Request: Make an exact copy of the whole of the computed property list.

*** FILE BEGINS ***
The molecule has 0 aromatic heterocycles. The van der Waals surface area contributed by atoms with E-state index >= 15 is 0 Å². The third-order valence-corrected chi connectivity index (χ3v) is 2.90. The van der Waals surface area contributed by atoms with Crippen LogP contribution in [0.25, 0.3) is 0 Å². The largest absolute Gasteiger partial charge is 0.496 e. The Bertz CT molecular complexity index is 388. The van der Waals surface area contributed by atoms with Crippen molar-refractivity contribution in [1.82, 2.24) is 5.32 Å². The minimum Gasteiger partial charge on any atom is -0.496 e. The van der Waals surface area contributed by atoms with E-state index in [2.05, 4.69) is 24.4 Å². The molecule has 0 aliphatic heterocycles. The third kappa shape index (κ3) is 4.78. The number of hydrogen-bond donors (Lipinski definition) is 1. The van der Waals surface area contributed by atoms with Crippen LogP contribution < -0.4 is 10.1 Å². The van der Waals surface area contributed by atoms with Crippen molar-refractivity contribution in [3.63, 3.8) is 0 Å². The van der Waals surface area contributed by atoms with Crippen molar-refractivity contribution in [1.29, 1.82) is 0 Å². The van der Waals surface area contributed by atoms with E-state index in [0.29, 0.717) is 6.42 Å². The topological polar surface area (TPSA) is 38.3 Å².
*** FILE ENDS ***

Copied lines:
The molecule has 0 aromatic heterocycles. The van der Waals surface area contributed by atoms with E-state index >= 15 is 0 Å². The third-order valence-corrected chi connectivity index (χ3v) is 2.90. The van der Waals surface area contributed by atoms with Crippen LogP contribution in [0.25, 0.3) is 0 Å². The largest absolute Gasteiger partial charge is 0.496 e. The Bertz CT molecular complexity index is 388. The van der Waals surface area contributed by atoms with Crippen molar-refractivity contribution in [1.82, 2.24) is 5.32 Å². The minimum Gasteiger partial charge on any atom is -0.496 e. The van der Waals surface area contributed by atoms with E-state index in [2.05, 4.69) is 24.4 Å². The molecule has 0 aliphatic heterocycles. The third kappa shape index (κ3) is 4.78. The number of hydrogen-bond donors (Lipinski definition) is 1. The van der Waals surface area contributed by atoms with Crippen LogP contribution < -0.4 is 10.1 Å². The van der Waals surface area contributed by atoms with Crippen molar-refractivity contribution in [3.63, 3.8) is 0 Å². The van der Waals surface area contributed by atoms with Crippen molar-refractivity contribution in [1.29, 1.82) is 0 Å². The van der Waals surface area contributed by atoms with E-state index in [0.29, 0.717) is 6.42 Å². The topological polar surface area (TPSA) is 38.3 Å².